People > Mentor of Rhodes

Mentor of Rhodes


Mentor of Rhodes (Μέντωρ ὁ Ῥόδιος) (c. 385 BC – c. 340 BC) was a Greek mercenary and later Satrap of the Asiatic coast. He fought both for and against Artaxerxes III of Persia. He is also known as the first husband of Barsine, who later became mistress to Alexander the Great. In 358 BC, Mentor, along with his brother Memnon, were hired to provide military leadership by a rebel Persian satrap, Artabazus. Despite Mentor's capable leadership, the rebellion failed, and Artabazus, Barsine and Memnon fled to Macedon, where they were welcomed by Philip II. Mentor fled to Egypt.

Pharaoh Nectanebo II immediately enlisted the aid of the Greek mercenary, as he expected a Persian invasion was imminent. The pharaoh sent Mentor, at the head of 4000 mercenaries, to support Sidon, which had rebelled from Persia. Although Mentor won significant victories against some of the satraps, he was unable to defeat Artaxerxes' army, and was captured in 346 BC.

Upon his capture, Artaxerxes evidently recognized Mentor's skills, and pardoned him. Immediately, Mentor was sent to aid in the invasion of his former refuge, Egypt. During the Egyptian campaign Mentor led one of three divisions of the great kings Hellenic army he shared the command with Bagoas a Persian of some note whom Diodorus of Sicily describes as the man 'whom the King trusted most, a man exceptionally daring and impatient of propriety' Dio 16.47.4. the pair had some success in Egypt taking Bubastus amongst other cities by one cunning device, garrisoning the cities were both native Egyptians and Greek mercenary troops Mentor offered one side or the other a favourable surrender creating stasis and infighting within the garrisons weakening the defensive troops and making it far more easy for the Persians to gain the city by subterfuge.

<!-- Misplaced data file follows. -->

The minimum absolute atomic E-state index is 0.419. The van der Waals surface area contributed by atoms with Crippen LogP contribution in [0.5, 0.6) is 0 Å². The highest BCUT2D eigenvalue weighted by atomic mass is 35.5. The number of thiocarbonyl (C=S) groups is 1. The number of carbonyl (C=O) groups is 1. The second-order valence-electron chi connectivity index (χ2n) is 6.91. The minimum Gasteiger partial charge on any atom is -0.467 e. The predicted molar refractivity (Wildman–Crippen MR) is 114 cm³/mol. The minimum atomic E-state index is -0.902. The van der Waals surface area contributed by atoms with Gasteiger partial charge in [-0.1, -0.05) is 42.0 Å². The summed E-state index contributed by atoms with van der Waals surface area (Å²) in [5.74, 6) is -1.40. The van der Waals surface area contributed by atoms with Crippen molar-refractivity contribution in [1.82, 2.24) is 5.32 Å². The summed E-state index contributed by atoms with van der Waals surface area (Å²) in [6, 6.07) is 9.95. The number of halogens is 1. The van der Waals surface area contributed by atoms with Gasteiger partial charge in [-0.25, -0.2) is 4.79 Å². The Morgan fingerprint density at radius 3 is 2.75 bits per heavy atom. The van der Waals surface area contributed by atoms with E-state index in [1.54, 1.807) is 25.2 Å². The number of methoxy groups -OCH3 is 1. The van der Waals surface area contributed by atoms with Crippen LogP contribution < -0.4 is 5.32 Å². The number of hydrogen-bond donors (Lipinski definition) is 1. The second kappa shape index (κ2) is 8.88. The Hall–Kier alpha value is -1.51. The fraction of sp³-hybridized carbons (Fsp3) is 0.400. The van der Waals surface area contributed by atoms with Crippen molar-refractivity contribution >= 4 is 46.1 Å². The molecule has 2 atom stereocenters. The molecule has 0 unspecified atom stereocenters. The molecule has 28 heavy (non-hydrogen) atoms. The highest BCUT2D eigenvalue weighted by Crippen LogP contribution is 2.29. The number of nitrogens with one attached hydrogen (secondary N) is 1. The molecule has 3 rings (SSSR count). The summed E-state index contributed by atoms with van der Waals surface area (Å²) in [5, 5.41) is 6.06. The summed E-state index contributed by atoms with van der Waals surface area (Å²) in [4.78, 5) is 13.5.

This tactic proved critical in the battle for Egypt, Nectanebo preserving the loss of so many of his fortified towns and cities withdrew from Memphis towards the south choosing not to contest his kingship in pitched battle. After the defeat of Egypt, 'Artaxerxes, seeing that Mentor the general had performed great services for him in the war against the Egyptians, advanced him over and above his other friends' Dio 16.52.1 the great king appointed Mentor his commander in the west in 342 BC and Satrap of the Asiatic coast he was also given a vast wealth of silver. One of his actions during his short tenure at this post was to pardon Artabazus, whom he allowed to return home, along with Barsine and Memnon. Mentor died after just four years in his post. His daughter later married Nearchus, and Barsine remarried, to Memnon. Memnon received Mentor's command after his brother's death.


Diodorus' account of the Egyptian campaign

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